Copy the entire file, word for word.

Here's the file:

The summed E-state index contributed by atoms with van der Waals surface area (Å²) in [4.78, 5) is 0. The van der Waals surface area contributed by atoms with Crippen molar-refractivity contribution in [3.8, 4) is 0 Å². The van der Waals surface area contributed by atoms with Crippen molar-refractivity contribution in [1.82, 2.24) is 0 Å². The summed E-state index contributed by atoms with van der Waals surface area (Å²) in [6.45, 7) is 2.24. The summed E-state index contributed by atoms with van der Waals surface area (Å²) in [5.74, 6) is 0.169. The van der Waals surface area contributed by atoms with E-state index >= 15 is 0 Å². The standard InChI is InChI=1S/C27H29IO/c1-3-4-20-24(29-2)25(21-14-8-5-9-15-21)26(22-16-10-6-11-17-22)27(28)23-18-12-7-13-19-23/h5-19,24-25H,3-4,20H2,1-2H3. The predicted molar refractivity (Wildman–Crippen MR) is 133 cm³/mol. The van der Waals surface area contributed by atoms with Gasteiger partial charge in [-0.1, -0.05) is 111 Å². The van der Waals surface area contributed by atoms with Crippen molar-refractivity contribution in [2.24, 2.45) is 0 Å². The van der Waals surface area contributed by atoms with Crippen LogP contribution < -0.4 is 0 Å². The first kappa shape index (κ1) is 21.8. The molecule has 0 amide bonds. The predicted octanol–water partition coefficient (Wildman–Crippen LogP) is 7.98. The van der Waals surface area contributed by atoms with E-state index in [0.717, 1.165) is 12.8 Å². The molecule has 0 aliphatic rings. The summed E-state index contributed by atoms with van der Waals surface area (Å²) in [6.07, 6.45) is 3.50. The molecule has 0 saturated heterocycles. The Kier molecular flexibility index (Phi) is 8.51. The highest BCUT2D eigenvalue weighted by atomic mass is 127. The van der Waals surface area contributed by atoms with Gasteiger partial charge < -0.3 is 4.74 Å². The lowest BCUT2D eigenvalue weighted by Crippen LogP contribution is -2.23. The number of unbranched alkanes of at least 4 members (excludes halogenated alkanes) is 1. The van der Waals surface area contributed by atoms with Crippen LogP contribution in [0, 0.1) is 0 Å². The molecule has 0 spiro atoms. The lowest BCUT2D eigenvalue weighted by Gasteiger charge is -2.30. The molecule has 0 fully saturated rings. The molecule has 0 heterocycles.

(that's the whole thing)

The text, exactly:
The summed E-state index contributed by atoms with van der Waals surface area (Å²) in [4.78, 5) is 0. The van der Waals surface area contributed by atoms with Crippen molar-refractivity contribution in [3.8, 4) is 0 Å². The van der Waals surface area contributed by atoms with Crippen molar-refractivity contribution in [1.82, 2.24) is 0 Å². The summed E-state index contributed by atoms with van der Waals surface area (Å²) in [6.45, 7) is 2.24. The summed E-state index contributed by atoms with van der Waals surface area (Å²) in [5.74, 6) is 0.169. The van der Waals surface area contributed by atoms with E-state index >= 15 is 0 Å². The standard InChI is InChI=1S/C27H29IO/c1-3-4-20-24(29-2)25(21-14-8-5-9-15-21)26(22-16-10-6-11-17-22)27(28)23-18-12-7-13-19-23/h5-19,24-25H,3-4,20H2,1-2H3. The predicted molar refractivity (Wildman–Crippen MR) is 133 cm³/mol. The van der Waals surface area contributed by atoms with Gasteiger partial charge in [-0.1, -0.05) is 111 Å². The van der Waals surface area contributed by atoms with Crippen molar-refractivity contribution in [2.24, 2.45) is 0 Å². The van der Waals surface area contributed by atoms with Crippen LogP contribution < -0.4 is 0 Å². The first kappa shape index (κ1) is 21.8. The molecule has 0 amide bonds. The predicted octanol–water partition coefficient (Wildman–Crippen LogP) is 7.98. The van der Waals surface area contributed by atoms with E-state index in [0.717, 1.165) is 12.8 Å². The molecule has 0 aliphatic rings. The summed E-state index contributed by atoms with van der Waals surface area (Å²) in [6.07, 6.45) is 3.50. The molecule has 0 saturated heterocycles. The Kier molecular flexibility index (Phi) is 8.51. The highest BCUT2D eigenvalue weighted by atomic mass is 127. The van der Waals surface area contributed by atoms with Gasteiger partial charge < -0.3 is 4.74 Å². The lowest BCUT2D eigenvalue weighted by Crippen LogP contribution is -2.23. The number of unbranched alkanes of at least 4 members (excludes halogenated alkanes) is 1. The van der Waals surface area contributed by atoms with Crippen LogP contribution in [0, 0.1) is 0 Å². The molecule has 0 spiro atoms. The lowest BCUT2D eigenvalue weighted by Gasteiger charge is -2.30. The molecule has 0 fully saturated rings. The molecule has 0 heterocycles.